Most of us have used or at least seen solar power calculators.  Why not use solar power to augment the battery in a smartphone?  Apple has a nice twist on the idea.

Yesterday the U. S. Patent and Trademark Office granted Apple patent number 8,368,654 titled ‘Integrated touch sensor and solar assembly.’  Here is the abstract of the patent.

Integrated touch sensor and solar panel configurations that may be used on portable devices, particularly handheld portable devices such as a media player or phone are disclosed. The integrated touch sensor array and solar cell stack-ups may include electrodes that are used both for collecting solar energy and for sensing on a touch sensor array. By integrating both the touch sensors and the solar cell layers into the same stack-up, surface area on the portable device may be conserved. In addition to being used for capacitive sensing, the integrated touch sensor and solar panel configurations may also be used for optical sensing.

The diagram shows how such a panel may work on a phone.

In the top diagram the solar panel is completely exposed to a light source 1804 and all six electrode quadrants 1802 are producing electricity more or less equally. In this configuration that multiplexer can be in a power mode that maximizes the amount of time spent in solar power/optical sensing cycles in a given time period.

The diagram illustrates optical sensing and power production using a solar panel according to embodiments of this invention. Touch panel 1800 includes six electrode quadrants 1802. 

In the lower diagram an incoming object 1806, such as a user finger, blocks one or more electrodes 1802 of solar panel 1806. An algorithm may then be used to switch the device to a touch sensing mode that increases the number of touch sensing cycles in a given period.

Although not many consumers have noticed, Apple used a major advance in touch panels in iPhone 5 to reduce the phone’s thickness to 7.6 millimeters.

Apple may yet be the first to introduce the next major advance in mobile devices in the form of integrated touch sensor and solar panel.

Norwegians trap sunlight with microbeads, produce solar cells that are 20 times thinner, cheaper


Norwegian researchers are the happiest researchers

Researchers from the University of Oslo have used a bunch of “wonderful tricks” to produce silicon solar cells that are twenty times thinner than commercial solar cells. This breakthrough means that solar cells can be produced using 95% less silicon, reducing production costs considerably — both increasing profits (which are almost nonexistent at the moment), and reducing the cost of solar power installations.

Standard, commercial photovoltaic solar cells are fashioned out of 200-micrometer-thick (0.2mm) wafers of silicon, which are sliced from a large block of silicon. This equates to around five grams of silicon per watt of solar power, and also a lot of wastage — roughly half of the silicon block is turned into sawdust by the slicing process. With solar cells approaching 50 cents per watt (down from a few dollars per watt a few years ago), something needs to change.

Reducing the thickness of solar cells obviously makes a lot of sense from a commercial point of view, but it introduces another issue: As the wafer gets thinner, more light passes straight through the silicon, dramatically reducing the amount of electricity produced by the photovoltaic effect. This is due to wavelengths: Blue light, which has a short wavelength (450nm), can be captured by a very thin wafer of silicon — but red light, with a longer wavelength (750nm), can only be captured by thicker slabs of silicon. This is part of the reason that current solar cells use silicon wafers that are around 200 micrometers — and also why they’re mirrored, which doubles the effective thickness, allowing them to capture more of the visible spectrum.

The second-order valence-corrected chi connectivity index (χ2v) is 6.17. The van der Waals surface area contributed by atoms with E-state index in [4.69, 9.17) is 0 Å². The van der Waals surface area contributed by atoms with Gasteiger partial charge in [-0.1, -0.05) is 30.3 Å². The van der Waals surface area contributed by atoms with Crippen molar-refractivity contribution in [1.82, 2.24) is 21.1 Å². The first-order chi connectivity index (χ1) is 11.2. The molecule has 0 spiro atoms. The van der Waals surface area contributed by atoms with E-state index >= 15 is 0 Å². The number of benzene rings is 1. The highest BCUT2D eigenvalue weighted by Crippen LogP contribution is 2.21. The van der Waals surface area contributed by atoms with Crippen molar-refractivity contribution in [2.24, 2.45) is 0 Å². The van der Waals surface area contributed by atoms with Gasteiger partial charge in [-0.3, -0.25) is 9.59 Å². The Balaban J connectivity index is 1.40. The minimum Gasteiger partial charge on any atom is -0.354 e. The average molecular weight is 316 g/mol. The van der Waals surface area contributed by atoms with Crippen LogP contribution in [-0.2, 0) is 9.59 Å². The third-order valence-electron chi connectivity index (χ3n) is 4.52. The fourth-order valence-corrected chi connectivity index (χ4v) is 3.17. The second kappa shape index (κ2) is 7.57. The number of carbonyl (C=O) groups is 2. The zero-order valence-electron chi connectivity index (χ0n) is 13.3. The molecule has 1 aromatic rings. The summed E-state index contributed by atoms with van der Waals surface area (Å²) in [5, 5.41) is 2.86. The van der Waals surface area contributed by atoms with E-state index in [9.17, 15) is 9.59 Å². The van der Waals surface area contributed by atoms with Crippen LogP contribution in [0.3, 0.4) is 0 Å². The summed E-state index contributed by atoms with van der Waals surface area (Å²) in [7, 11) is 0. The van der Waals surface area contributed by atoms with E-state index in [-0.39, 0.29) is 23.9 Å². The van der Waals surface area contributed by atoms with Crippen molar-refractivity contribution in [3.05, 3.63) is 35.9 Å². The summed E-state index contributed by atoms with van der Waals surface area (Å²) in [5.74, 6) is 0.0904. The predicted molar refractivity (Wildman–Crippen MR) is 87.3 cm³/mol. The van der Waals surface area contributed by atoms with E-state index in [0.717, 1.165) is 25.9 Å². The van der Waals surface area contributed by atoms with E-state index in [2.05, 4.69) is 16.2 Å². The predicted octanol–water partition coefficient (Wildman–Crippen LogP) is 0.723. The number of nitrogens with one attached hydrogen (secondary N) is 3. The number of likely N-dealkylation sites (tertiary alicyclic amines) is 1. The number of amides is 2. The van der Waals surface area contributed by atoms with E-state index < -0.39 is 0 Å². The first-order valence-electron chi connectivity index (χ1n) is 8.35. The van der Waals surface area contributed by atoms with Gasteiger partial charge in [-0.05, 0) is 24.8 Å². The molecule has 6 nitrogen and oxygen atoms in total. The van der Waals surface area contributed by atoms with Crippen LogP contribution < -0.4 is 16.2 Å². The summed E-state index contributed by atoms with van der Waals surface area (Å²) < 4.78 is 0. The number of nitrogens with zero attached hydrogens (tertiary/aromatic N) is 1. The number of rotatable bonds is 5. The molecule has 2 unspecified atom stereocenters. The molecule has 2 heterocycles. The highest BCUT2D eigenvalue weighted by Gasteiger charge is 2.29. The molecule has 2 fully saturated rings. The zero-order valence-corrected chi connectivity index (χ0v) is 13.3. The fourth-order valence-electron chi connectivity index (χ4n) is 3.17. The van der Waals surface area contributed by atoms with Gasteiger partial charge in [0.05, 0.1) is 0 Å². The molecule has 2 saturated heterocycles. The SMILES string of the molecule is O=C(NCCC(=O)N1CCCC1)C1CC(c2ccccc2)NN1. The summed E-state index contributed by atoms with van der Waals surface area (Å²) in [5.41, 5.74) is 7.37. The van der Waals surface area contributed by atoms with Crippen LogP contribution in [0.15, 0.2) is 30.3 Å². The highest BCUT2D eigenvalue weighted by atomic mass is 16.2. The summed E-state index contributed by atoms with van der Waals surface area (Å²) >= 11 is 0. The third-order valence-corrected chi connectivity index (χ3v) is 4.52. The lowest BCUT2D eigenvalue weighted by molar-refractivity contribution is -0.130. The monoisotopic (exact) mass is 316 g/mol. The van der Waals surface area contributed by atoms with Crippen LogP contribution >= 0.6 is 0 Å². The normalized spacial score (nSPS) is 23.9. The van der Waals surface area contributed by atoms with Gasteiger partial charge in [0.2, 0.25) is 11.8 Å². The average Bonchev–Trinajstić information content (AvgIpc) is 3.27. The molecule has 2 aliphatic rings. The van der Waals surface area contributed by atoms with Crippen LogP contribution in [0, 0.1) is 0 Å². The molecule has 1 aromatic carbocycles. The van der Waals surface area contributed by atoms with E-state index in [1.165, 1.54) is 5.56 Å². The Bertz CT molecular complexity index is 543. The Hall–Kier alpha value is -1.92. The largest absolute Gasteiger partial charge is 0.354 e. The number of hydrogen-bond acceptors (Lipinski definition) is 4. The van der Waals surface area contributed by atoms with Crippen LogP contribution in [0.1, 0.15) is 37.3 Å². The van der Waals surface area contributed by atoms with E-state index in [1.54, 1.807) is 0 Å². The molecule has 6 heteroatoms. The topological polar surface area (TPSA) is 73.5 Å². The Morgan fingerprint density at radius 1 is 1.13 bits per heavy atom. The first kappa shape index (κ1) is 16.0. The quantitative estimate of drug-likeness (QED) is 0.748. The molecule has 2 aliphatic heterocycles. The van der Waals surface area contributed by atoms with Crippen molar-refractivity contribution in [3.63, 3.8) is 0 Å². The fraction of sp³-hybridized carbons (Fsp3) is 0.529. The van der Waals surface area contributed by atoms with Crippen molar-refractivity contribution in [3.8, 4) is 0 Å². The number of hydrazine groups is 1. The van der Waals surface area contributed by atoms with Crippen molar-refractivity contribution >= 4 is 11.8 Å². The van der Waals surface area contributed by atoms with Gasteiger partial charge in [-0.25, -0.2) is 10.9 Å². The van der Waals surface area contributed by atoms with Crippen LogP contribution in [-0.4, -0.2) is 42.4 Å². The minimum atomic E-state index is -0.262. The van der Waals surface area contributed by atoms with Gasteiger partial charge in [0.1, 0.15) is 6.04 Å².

Some microbeads (unrelated to the University of Oslo story, though)In essence, the University of Oslo researchershave devised methods for trapping those longer wavelengths, even when the silicon wafers are just 10 micrometers thick. The first trick is using microbeads — very small plastic spheres, uniform in size, that create an almost perfect periodic pattern on the silicon. These beads force the sunlight to “move sideways,” increasing the apparent thickness of the silicon by 25 times.

The University of Oslo is also experimenting with asymmetric microindentations on the back of the silicon wafer. ”Cylinders, cones and hemispheres are symmetrical shapes. We have proposed a number of structures that break the symmetry. Our calculations show that asymmetrical microindentations can trap even more of the sunlight”, says Erik Marstein, one of the researchers involved with the work.

The researchers are in talks with industrial partners to investigate whether these methods can be scaled up to industrial production. The researchers seem quite confident that their technology could come to market within five to seven years

wastedlandz:

How we keep the power high enough to keep all of you posted….

wastedlandz:

How we keep the power high enough to keep all of you posted….

solarreviews:

“Solar panels have a reputation as being unsightly, but this U.S. Department of Energy Solar Decathlon show home sheds the stereotype that photovoltaic arrays are eyesores.” Read more: http://goo.gl/XRZVI

solarreviews:

“Solar panels have a reputation as being unsightly, but this U.S. Department of Energy Solar Decathlon show home sheds the stereotype that photovoltaic arrays are eyesores.”

Read more: http://goo.gl/XRZVI